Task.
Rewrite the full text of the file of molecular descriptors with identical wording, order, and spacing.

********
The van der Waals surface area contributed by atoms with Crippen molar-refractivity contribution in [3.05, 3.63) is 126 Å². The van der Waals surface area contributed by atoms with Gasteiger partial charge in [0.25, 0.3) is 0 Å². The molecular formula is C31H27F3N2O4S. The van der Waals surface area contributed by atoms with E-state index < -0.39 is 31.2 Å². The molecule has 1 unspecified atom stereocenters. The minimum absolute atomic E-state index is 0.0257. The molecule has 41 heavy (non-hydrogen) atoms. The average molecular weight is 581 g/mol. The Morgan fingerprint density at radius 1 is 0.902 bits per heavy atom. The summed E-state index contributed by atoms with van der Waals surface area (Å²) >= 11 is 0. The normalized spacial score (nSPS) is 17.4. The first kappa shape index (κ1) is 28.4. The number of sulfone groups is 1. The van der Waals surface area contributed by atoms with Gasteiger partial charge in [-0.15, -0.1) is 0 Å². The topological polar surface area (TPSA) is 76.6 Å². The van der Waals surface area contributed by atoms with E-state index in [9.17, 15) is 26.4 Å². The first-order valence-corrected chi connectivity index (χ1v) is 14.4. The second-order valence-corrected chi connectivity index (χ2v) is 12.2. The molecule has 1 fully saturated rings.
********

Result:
The van der Waals surface area contributed by atoms with Crippen molar-refractivity contribution in [3.05, 3.63) is 126 Å². The van der Waals surface area contributed by atoms with Gasteiger partial charge in [0.25, 0.3) is 0 Å². The molecular formula is C31H27F3N2O4S. The van der Waals surface area contributed by atoms with E-state index < -0.39 is 31.2 Å². The molecule has 1 unspecified atom stereocenters. The minimum absolute atomic E-state index is 0.0257. The molecule has 41 heavy (non-hydrogen) atoms. The average molecular weight is 581 g/mol. The Morgan fingerprint density at radius 1 is 0.902 bits per heavy atom. The summed E-state index contributed by atoms with van der Waals surface area (Å²) >= 11 is 0. The normalized spacial score (nSPS) is 17.4. The first kappa shape index (κ1) is 28.4. The number of sulfone groups is 1. The van der Waals surface area contributed by atoms with Gasteiger partial charge in [-0.15, -0.1) is 0 Å². The topological polar surface area (TPSA) is 76.6 Å². The van der Waals surface area contributed by atoms with E-state index in [9.17, 15) is 26.4 Å². The first-order valence-corrected chi connectivity index (χ1v) is 14.4. The second-order valence-corrected chi connectivity index (χ2v) is 12.2. The molecule has 1 fully saturated rings.